The short aired on Canadian TV and was also picked by 20th Century Fox. Watching it in 2022, one can appreciate that the 22-year-old behind the lens would go on to help performers and directors such as Dan Aykroyd, John Belushi, Chevy Chase, David Cronenberg, Christopher Guest, Rick Moranis, Bill Murray and Harold Ramis find success and stardom.

And some of the scenes and shots Reitman created in “Orientation” are very similar to those that appeared a decade later in “Animal House,” when the degens from Delta Tau Chi took down Dean Wormer and the snobs from Omega House at fictional Faber College.

For instance, four minutes into “Orientation,” a pyjama-clad Dan is pulled out of his bed by three older male students in some form of hazing ritual. They carry him outside and load him into their Chevy.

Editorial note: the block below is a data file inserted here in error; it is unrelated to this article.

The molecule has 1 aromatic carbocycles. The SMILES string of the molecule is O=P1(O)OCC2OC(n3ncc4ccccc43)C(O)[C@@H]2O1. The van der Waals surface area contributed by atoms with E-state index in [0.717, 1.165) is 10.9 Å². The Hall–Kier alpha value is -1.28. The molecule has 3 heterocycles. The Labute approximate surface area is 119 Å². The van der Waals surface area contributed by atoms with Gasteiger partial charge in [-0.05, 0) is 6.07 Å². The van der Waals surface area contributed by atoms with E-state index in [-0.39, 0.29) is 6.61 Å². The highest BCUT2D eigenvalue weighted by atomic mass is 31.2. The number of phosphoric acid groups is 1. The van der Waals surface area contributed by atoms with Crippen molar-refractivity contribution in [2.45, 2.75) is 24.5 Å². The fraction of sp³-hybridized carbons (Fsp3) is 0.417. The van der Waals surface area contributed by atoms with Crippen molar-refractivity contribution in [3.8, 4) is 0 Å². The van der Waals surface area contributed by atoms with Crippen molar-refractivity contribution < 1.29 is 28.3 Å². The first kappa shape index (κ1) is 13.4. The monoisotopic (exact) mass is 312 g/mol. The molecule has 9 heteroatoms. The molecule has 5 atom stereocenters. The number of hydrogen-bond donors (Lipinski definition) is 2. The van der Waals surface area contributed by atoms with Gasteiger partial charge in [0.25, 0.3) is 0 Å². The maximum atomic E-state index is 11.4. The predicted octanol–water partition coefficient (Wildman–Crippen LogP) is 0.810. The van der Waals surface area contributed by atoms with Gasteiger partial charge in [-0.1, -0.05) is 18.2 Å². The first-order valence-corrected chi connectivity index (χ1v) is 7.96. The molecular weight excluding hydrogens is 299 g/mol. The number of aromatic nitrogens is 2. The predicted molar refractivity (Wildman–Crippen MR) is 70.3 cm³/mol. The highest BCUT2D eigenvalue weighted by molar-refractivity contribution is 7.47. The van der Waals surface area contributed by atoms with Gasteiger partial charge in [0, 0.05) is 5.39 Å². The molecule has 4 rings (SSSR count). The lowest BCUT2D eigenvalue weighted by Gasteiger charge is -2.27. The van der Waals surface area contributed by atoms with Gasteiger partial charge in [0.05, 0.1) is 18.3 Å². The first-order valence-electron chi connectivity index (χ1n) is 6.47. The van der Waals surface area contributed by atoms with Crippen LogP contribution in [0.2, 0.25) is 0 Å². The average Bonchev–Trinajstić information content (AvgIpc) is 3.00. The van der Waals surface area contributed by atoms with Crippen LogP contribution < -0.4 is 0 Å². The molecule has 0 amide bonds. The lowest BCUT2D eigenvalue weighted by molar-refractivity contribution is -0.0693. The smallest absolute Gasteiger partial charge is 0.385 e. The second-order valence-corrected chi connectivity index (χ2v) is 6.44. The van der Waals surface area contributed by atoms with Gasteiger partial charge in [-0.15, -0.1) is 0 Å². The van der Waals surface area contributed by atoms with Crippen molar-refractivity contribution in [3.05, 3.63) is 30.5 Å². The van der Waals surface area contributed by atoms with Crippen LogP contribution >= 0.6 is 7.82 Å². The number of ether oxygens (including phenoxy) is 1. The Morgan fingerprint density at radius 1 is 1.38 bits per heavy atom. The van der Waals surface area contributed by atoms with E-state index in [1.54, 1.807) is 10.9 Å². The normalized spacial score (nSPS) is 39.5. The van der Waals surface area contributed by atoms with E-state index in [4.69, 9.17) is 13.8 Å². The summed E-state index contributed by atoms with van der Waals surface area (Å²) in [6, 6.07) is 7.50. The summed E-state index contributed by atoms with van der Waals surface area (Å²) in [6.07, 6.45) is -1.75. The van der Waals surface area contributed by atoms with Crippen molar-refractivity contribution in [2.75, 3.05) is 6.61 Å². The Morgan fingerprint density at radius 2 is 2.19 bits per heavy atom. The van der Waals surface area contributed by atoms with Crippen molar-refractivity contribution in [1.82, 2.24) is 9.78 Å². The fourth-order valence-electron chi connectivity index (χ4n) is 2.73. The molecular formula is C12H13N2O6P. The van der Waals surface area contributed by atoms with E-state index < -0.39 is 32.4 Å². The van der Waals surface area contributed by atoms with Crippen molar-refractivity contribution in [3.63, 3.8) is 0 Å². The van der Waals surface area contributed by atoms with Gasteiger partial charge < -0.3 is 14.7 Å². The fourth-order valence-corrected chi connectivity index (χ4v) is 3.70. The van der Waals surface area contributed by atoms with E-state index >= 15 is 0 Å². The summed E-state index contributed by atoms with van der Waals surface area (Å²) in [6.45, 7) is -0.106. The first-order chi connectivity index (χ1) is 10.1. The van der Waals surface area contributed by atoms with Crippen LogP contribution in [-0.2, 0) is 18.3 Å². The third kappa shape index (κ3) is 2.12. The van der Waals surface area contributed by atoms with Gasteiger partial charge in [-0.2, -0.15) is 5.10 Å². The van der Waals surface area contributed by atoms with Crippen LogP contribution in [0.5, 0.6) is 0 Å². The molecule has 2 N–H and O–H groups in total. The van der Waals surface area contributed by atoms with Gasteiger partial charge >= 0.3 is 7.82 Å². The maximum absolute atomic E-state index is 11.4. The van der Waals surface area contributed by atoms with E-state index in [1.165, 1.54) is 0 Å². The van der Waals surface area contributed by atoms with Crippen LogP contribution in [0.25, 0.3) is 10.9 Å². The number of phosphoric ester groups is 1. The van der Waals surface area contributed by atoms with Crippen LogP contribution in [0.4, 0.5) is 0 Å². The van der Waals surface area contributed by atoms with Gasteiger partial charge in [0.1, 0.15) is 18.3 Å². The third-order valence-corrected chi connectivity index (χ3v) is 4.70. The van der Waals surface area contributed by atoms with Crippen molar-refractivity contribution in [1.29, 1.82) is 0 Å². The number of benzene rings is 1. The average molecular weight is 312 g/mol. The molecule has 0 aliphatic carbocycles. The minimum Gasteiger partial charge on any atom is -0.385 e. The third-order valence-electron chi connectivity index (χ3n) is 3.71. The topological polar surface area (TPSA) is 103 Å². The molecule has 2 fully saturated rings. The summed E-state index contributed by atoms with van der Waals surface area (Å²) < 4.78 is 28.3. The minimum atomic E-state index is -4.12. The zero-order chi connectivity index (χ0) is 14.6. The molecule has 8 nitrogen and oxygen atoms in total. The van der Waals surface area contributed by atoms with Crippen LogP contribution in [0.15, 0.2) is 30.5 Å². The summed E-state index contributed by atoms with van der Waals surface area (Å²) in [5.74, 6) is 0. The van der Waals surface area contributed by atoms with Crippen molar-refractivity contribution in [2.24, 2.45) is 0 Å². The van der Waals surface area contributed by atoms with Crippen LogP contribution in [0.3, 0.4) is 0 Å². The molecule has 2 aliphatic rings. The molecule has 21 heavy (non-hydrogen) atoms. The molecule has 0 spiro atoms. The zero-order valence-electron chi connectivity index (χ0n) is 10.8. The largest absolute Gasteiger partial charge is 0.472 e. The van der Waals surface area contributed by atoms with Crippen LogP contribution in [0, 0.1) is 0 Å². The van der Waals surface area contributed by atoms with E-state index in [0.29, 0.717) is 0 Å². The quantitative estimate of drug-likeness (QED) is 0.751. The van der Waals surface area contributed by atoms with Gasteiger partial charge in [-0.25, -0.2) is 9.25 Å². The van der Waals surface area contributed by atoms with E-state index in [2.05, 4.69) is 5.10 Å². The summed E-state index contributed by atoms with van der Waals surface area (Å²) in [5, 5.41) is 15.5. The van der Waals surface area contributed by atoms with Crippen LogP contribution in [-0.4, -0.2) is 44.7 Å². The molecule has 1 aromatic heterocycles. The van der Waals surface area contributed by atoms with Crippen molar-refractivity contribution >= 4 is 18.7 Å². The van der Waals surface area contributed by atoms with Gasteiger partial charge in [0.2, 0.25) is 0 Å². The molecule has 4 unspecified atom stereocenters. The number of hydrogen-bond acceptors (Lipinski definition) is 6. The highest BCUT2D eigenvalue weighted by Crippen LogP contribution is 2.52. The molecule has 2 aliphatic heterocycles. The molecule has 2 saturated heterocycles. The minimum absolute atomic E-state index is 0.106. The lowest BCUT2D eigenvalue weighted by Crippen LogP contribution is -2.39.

In “Animal House,” Delta pledges and Kent Dorfman and Larry Kroger get pulled out of their residence-room beds in the middle of the night to get sworn into Delta. Seniors Donald (Boon) Schoenstein and Eric (Otter) Stratton use fire extinguishers to awaken the pledges.

Kent and Larry end up receiving their Delta Tau Chi names from sergeant-at-arms Bluto Blutarsky (“Why Pinto?” “Why not?!”) and dancing drunkenly to “Louie Louie” with their new frat brothers.

There are worse ways to spend a weeknight in your first month at school.

Just ask Reitman’s protagonist in “Orientation.” Dan’s tormentors dump him kilometres from campus in the dead of night, decades before handheld devices with GPS. He ends up walking home, barefoot, arriving back at Mac at the break of dawn.

A few minutes in movie time later, Dan attends an English class. Most of the students are wearing maroon-and-black Mac beanies. The phrasing ‘zoning out’ might not have been in the lexicon 54 years ago, but it would have been apt here.

The students are straining to hang in with a lecture on John Milton’s “Paradise Lost,” that bane of generations of literature students. To quote another professor, at another Ontario university, circa some time in the late 1990s, “If you are ever experiencing insomnia, I recommend reading ‘Paradise Lost.’ I found it worked admirably.”